BRUSSELS – European Central Bank Chairman Jean-Claude Trichet reduced Greece?s hopes for a debt cut on Monday when he spoke in the European Parliament against a reduction to the Greek and the Irish debt, urging Athens and Dublin to press ahead with their streamlining programs instead.
?The message is very simple: apply the program,? Trichet said at European Parliament in Brussels. ?That program does not comprehend? the notion of haircuts, or debt reductions, as these would reward short-term investors at the expense of the long-term ones. ?They are losing money when you practice this haircut,? Trichet said. ?Those investors that are short are making money. So this is also something that one must have in mind when reflecting on this very, very important issue.?
Axel Weber, head of the Bundesbank – Germany?s central bank – seconded Trichet?s views, stating that national governments in the eurozone must streamline their economies and apply the structural changes that will render them competitive.
On the other hand, Pimco, the world?s biggest investment firm, stressed that Greek debt can only become solvent if Europe cuts it by 50 percent of the gross domestic product (GDP).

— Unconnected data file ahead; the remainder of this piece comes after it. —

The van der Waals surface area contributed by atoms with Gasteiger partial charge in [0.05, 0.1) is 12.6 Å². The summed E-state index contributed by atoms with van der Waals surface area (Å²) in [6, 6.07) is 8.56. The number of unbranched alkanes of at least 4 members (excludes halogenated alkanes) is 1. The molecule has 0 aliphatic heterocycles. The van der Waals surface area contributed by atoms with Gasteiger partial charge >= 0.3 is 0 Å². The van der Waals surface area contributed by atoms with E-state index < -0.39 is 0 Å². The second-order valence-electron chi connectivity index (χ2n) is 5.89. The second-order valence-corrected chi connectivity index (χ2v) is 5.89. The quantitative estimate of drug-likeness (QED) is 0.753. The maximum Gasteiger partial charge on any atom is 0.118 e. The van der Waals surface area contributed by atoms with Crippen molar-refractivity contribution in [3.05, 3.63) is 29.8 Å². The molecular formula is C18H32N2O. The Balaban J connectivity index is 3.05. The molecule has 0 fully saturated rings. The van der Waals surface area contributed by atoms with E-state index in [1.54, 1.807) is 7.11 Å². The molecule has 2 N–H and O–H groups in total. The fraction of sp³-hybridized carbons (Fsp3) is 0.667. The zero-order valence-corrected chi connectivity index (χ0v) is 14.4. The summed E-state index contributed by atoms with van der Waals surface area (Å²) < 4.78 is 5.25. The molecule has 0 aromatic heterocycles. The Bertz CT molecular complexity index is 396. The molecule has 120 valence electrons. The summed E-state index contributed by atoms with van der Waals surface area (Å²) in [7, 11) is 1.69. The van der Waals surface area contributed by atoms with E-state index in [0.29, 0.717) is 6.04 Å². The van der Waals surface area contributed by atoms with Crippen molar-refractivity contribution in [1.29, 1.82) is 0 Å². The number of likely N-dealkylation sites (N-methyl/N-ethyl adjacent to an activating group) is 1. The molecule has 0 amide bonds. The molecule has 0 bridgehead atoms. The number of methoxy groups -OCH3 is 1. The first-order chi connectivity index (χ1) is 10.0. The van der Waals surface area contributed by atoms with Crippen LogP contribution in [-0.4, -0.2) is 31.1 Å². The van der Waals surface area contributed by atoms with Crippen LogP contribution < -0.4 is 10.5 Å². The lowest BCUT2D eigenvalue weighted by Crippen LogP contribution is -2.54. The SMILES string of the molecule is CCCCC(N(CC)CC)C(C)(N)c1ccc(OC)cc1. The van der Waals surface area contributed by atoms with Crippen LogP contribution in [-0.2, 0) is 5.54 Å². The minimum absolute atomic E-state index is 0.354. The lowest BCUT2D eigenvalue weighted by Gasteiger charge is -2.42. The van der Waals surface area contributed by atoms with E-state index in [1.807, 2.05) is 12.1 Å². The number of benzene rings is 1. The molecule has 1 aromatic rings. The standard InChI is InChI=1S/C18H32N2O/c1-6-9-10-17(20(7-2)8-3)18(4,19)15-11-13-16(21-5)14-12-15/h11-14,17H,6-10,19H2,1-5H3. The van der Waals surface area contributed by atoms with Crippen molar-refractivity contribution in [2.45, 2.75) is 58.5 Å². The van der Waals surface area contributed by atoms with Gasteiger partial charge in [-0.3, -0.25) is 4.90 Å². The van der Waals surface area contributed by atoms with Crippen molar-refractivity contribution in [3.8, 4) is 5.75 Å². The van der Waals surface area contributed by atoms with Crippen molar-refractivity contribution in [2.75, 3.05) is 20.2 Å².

Also on Monday, Bruegel, the Brussels-based European think tank suggested in a report that it is impossible for the Greek debt to become viable even if the memorandum signed by the government and its creditors is successfully implemented, and even if there are some measures of ?mild restructuring? such as cutting the interest rate, buying back Greek bonds and extending the repayment period.
The report?s conclusion is that the Greek debt will be solvent only if there is a 30 percent haircut to its private holders. It is preferable to restructure the debt soon through exchanging bonds, which will be conducted by the European Financial Stability Facility after a decision to this direction by the European Council in spring.